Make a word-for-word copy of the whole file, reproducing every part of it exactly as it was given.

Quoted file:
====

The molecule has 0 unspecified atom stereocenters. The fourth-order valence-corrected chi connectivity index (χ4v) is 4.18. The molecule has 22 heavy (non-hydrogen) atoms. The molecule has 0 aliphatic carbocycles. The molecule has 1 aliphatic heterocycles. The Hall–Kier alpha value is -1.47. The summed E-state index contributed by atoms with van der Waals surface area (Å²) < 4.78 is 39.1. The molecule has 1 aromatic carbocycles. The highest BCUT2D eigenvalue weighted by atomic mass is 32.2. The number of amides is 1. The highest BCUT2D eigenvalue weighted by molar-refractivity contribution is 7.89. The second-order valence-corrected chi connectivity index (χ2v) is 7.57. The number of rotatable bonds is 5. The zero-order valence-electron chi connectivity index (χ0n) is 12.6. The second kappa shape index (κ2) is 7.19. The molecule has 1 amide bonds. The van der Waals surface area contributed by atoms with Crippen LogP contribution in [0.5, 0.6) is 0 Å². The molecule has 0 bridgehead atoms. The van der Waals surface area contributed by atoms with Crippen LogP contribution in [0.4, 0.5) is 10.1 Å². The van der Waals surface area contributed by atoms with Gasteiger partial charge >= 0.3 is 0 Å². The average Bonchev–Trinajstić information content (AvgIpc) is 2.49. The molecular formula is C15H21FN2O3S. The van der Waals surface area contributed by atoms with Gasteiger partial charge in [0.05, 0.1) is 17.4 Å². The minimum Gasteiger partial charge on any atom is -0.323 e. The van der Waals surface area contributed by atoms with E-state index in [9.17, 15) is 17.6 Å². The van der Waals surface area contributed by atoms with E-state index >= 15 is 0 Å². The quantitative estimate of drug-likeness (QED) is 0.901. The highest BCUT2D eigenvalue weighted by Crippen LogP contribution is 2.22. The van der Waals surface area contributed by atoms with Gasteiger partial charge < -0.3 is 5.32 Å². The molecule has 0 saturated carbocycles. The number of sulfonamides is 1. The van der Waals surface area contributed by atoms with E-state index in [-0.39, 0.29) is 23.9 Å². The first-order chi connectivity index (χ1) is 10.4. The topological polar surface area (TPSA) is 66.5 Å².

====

The molecule has 0 unspecified atom stereocenters. The fourth-order valence-corrected chi connectivity index (χ4v) is 4.18. The molecule has 22 heavy (non-hydrogen) atoms. The molecule has 0 aliphatic carbocycles. The molecule has 1 aliphatic heterocycles. The Hall–Kier alpha value is -1.47. The summed E-state index contributed by atoms with van der Waals surface area (Å²) < 4.78 is 39.1. The molecule has 1 aromatic carbocycles. The highest BCUT2D eigenvalue weighted by atomic mass is 32.2. The number of amides is 1. The highest BCUT2D eigenvalue weighted by molar-refractivity contribution is 7.89. The second-order valence-corrected chi connectivity index (χ2v) is 7.57. The number of rotatable bonds is 5. The zero-order valence-electron chi connectivity index (χ0n) is 12.6. The second kappa shape index (κ2) is 7.19. The molecule has 1 amide bonds. The van der Waals surface area contributed by atoms with Crippen LogP contribution in [0.5, 0.6) is 0 Å². The molecule has 0 bridgehead atoms. The van der Waals surface area contributed by atoms with Crippen LogP contribution in [0.4, 0.5) is 10.1 Å². The van der Waals surface area contributed by atoms with Gasteiger partial charge >= 0.3 is 0 Å². The average Bonchev–Trinajstić information content (AvgIpc) is 2.49. The molecular formula is C15H21FN2O3S. The van der Waals surface area contributed by atoms with Gasteiger partial charge in [0.05, 0.1) is 17.4 Å². The minimum Gasteiger partial charge on any atom is -0.323 e. The van der Waals surface area contributed by atoms with E-state index in [9.17, 15) is 17.6 Å². The van der Waals surface area contributed by atoms with E-state index >= 15 is 0 Å². The quantitative estimate of drug-likeness (QED) is 0.901. The highest BCUT2D eigenvalue weighted by Crippen LogP contribution is 2.22. The van der Waals surface area contributed by atoms with Gasteiger partial charge < -0.3 is 5.32 Å². The molecule has 0 saturated carbocycles. The number of sulfonamides is 1. The van der Waals surface area contributed by atoms with E-state index in [-0.39, 0.29) is 23.9 Å². The first-order chi connectivity index (χ1) is 10.4. The topological polar surface area (TPSA) is 66.5 Å².